We are gratefully aware that our country had been blessed with an exceptional corps of leadership material.
I know that the world often refers to me as one such example of leadership. I can only accept those accolades in the knowledge that I am one of a collective my country and its history produced.
Amongst my generation there are many that could have taken my place if circumstance and history had determined differently. Where I gave leadership it was because of those that surrounded me and formed me. It was because we had the institutional and organisational framework within which individuals could operate and perform.
The current generation of leadership in South Africa is no different and no less talented or diverse. And the organisational and institutional underpinning of that kind of leadership had even grown stronger with time.
Our indigenous understanding of the rule of law, viz that not kings or chiefs but the institutions of law and democracy are supreme, was strengthened and enhanced by our reference to the British understanding of that concept.
Today we are confident of the institutional underpinnings of our constitutional democracy, also because of the tradition of our relationship with Britain.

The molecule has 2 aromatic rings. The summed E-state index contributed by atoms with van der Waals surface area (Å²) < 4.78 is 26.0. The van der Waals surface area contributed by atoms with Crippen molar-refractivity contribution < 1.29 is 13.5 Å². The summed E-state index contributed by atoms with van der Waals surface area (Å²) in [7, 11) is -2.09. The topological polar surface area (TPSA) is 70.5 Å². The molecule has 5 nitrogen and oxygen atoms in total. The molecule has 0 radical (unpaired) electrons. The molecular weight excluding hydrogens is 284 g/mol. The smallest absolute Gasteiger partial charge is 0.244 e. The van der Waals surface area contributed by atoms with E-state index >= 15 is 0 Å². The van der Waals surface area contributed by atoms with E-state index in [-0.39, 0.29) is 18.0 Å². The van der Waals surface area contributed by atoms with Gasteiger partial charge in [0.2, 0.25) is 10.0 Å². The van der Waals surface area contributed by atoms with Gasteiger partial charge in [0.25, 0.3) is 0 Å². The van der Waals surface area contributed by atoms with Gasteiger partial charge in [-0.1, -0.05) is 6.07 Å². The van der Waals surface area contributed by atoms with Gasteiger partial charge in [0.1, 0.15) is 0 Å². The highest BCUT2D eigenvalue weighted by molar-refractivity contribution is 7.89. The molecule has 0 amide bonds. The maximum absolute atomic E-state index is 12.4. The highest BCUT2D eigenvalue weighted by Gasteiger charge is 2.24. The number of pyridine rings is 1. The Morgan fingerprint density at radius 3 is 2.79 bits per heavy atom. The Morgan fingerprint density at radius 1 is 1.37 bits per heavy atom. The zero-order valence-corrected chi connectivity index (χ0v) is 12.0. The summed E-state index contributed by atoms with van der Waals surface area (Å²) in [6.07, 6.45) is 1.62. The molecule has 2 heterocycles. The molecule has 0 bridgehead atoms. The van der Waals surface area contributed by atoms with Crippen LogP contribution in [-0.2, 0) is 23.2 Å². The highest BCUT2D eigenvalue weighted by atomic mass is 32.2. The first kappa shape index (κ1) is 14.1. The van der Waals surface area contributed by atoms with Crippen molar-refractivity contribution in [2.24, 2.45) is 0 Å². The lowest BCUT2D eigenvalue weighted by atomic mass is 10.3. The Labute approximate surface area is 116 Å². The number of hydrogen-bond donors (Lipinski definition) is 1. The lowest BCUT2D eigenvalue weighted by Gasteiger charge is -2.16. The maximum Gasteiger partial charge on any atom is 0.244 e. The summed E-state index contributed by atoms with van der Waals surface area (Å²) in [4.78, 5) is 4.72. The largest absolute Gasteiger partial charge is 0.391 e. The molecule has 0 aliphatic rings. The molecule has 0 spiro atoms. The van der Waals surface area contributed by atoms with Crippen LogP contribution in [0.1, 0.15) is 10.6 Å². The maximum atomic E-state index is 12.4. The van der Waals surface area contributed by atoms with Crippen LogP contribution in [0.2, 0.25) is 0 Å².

When we confidently lay claim to being one of the most stable democratic systems in the world, it also because we have taken so much of your institutional understanding of how democracies work and perpetuate themselves.
And so many of those now in key leadership in our country have learnt so much of their political schooling in exile here in Britain.
That you accept me here today as an Honorary Fellow of this great College at this great University, humbles me and underlines the significance of that relationship I referred to.
If there were one single positive aspect that I had to identify from the history of colonial contact between our two countries, it would be that of the educational benefits our country derived from it.